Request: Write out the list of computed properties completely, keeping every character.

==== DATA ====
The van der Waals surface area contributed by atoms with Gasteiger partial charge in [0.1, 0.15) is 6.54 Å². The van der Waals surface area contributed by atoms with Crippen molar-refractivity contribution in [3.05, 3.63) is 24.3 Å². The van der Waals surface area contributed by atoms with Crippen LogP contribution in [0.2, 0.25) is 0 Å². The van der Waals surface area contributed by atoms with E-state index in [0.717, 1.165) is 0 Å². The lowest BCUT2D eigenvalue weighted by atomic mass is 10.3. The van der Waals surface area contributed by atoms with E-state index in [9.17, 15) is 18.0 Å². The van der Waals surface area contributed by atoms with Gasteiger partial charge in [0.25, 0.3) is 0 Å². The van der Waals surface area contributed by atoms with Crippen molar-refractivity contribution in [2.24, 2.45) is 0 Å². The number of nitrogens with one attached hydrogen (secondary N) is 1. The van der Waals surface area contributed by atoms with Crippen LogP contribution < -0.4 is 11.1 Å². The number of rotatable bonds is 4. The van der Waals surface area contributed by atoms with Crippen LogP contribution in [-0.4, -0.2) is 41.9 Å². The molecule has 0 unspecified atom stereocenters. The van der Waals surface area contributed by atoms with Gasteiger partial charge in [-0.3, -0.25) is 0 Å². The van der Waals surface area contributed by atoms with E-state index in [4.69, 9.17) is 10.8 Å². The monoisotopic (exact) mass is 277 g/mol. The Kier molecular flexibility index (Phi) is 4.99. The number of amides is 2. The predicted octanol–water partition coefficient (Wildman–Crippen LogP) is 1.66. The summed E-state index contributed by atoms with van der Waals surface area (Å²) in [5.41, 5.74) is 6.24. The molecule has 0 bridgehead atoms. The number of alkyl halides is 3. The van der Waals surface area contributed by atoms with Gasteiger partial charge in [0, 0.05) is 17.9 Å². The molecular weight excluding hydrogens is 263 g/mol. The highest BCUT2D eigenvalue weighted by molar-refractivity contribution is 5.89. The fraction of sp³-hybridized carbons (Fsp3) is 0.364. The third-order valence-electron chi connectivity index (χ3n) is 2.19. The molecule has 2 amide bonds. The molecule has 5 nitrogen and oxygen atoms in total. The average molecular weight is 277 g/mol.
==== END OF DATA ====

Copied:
The van der Waals surface area contributed by atoms with Gasteiger partial charge in [0.1, 0.15) is 6.54 Å². The van der Waals surface area contributed by atoms with Crippen molar-refractivity contribution in [3.05, 3.63) is 24.3 Å². The van der Waals surface area contributed by atoms with Crippen LogP contribution in [0.2, 0.25) is 0 Å². The van der Waals surface area contributed by atoms with E-state index in [0.717, 1.165) is 0 Å². The lowest BCUT2D eigenvalue weighted by atomic mass is 10.3. The van der Waals surface area contributed by atoms with E-state index in [9.17, 15) is 18.0 Å². The van der Waals surface area contributed by atoms with Gasteiger partial charge in [0.25, 0.3) is 0 Å². The van der Waals surface area contributed by atoms with Crippen molar-refractivity contribution in [2.24, 2.45) is 0 Å². The number of nitrogens with one attached hydrogen (secondary N) is 1. The van der Waals surface area contributed by atoms with Crippen LogP contribution < -0.4 is 11.1 Å². The number of rotatable bonds is 4. The van der Waals surface area contributed by atoms with Crippen LogP contribution in [-0.4, -0.2) is 41.9 Å². The molecule has 0 unspecified atom stereocenters. The van der Waals surface area contributed by atoms with Gasteiger partial charge in [-0.3, -0.25) is 0 Å². The van der Waals surface area contributed by atoms with E-state index in [4.69, 9.17) is 10.8 Å². The monoisotopic (exact) mass is 277 g/mol. The Kier molecular flexibility index (Phi) is 4.99. The number of amides is 2. The predicted octanol–water partition coefficient (Wildman–Crippen LogP) is 1.66. The summed E-state index contributed by atoms with van der Waals surface area (Å²) in [5.41, 5.74) is 6.24. The molecule has 0 bridgehead atoms. The number of alkyl halides is 3. The van der Waals surface area contributed by atoms with Gasteiger partial charge in [0, 0.05) is 17.9 Å². The molecular weight excluding hydrogens is 263 g/mol. The highest BCUT2D eigenvalue weighted by molar-refractivity contribution is 5.89. The fraction of sp³-hybridized carbons (Fsp3) is 0.364. The third-order valence-electron chi connectivity index (χ3n) is 2.19. The molecule has 2 amide bonds. The molecule has 5 nitrogen and oxygen atoms in total. The average molecular weight is 277 g/mol.